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There is currently no law in WA preventing adults from supplying your child with alcohol when they are in their homes without your permission. Adults who choose to do this should be held accountable for their actions and the consequences of them. Adolescents and children as young as twelve are drinking alcohol supplied by adults without their parent’s knowledge or consent at private functions in private premises. If your underage child attends a gathering in someone’s home, becomes intoxicated, has a serious accident, or is sexually assaulted, there is no Secondary Supply Law applicable for the adult who supplied the alcohol.
Adolescent drinking is a source of growing concern throughout Australia and the world. Data suggests underage drinking contributes to Australia’s unhealthy drinking culture. Something must be done to address this. As a community we must make a stand and demand Secondary Supply Laws to ensure adults can be held accountable for supplying alcohol to minors without parental permission.
The Hon Terry Waldron MLA, The Department of Racing, Gaming and Liquor.
Hon. Colin Barnett MLA, Premier, Minister for State Development
Please introduce Secondary Supply Legislation for alcohol in Western Australia. I believe making parents accountable for allowing underage drinking in their homes without parental permission is necessary in order to make a positive contribution to improving Australia's harmful drinking culture.
The Alcohol.Think Again Parents, Young People and Alcohol Campaign is a joint initiative of the Drug and Alcohol Office (DAO), the McCusker Centre for Action on Alcohol and Youth (MCAAY) and the Telethon Institute for Child Health Research (TICHR).
Mother-of-four Samantha Menezes' push for secondary supply laws in WA has reached new heights after her petition with almost 6000 signatures was tabled in Parliament and Labor formally backed the move with its own Bill.
Esther Foundation executive director Patricia Lavater, a former Australian of the Year finalist, said the clientele at her drug and alcohol recovery program had changed in the past five years from drug users in their 20s to girls with alcohol problems aged just 13.
We know through a national survey that parents are the most common source of alcohol for 15 to 17 year olds, which is why GrogWatch applauds the state governments that have brought in secondary supply laws . Critics of these laws claim that in practice they don't stop adults supplying alcohol to young people.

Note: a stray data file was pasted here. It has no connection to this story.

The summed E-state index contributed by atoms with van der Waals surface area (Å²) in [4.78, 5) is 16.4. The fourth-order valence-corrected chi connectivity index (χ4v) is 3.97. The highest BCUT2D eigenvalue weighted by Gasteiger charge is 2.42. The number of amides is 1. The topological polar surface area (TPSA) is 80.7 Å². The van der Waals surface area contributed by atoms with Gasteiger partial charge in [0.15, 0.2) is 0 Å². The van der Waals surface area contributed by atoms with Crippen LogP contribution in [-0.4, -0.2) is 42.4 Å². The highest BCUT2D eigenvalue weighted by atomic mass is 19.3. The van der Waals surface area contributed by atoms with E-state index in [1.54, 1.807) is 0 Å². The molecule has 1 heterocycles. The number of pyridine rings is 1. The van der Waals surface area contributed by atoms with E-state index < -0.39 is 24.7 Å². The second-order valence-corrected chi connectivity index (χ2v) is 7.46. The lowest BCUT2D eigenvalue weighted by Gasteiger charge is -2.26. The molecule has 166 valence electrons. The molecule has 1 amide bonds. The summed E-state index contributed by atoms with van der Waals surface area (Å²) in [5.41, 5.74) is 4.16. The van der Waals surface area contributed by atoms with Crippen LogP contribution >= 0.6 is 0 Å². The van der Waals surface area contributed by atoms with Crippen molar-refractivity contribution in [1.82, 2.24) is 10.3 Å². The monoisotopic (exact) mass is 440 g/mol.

Leigh was an outgoing, cheerful and mischievous lad with a fanatical devotion to sports. On that cold and wet night, Leigh joined up with a group of young school children who had acquired a large quantity of high strength "Imitation Vodka Essence". The essence was purchased by a parent and given to two other boys in the group.
Nine out of 10 WA parents want the State Government to get tough on underage drinking with laws to prevent the supply of alcohol to children, research shows. An independent survey of 1600 adults commissioned by the McCusker Centre for Action on Alcohol and Youth found 91 per cent of parents of school-aged children supported secondary supply laws recommended by health groups and Police Commissioner Karl O'Callaghan.
Teenagers are drinking at increasingly younger ages and bringing more problems into school on Mondays after booze-fuelled weekend parties, according to the head of one of Perth's most prestigious girls' colleges. Presbyterian Ladies' College principal Beth Blackwood said society should be concerned about the increasing prevalence of under-age drinking by students as young as 13 and its effect on adolescent brains.
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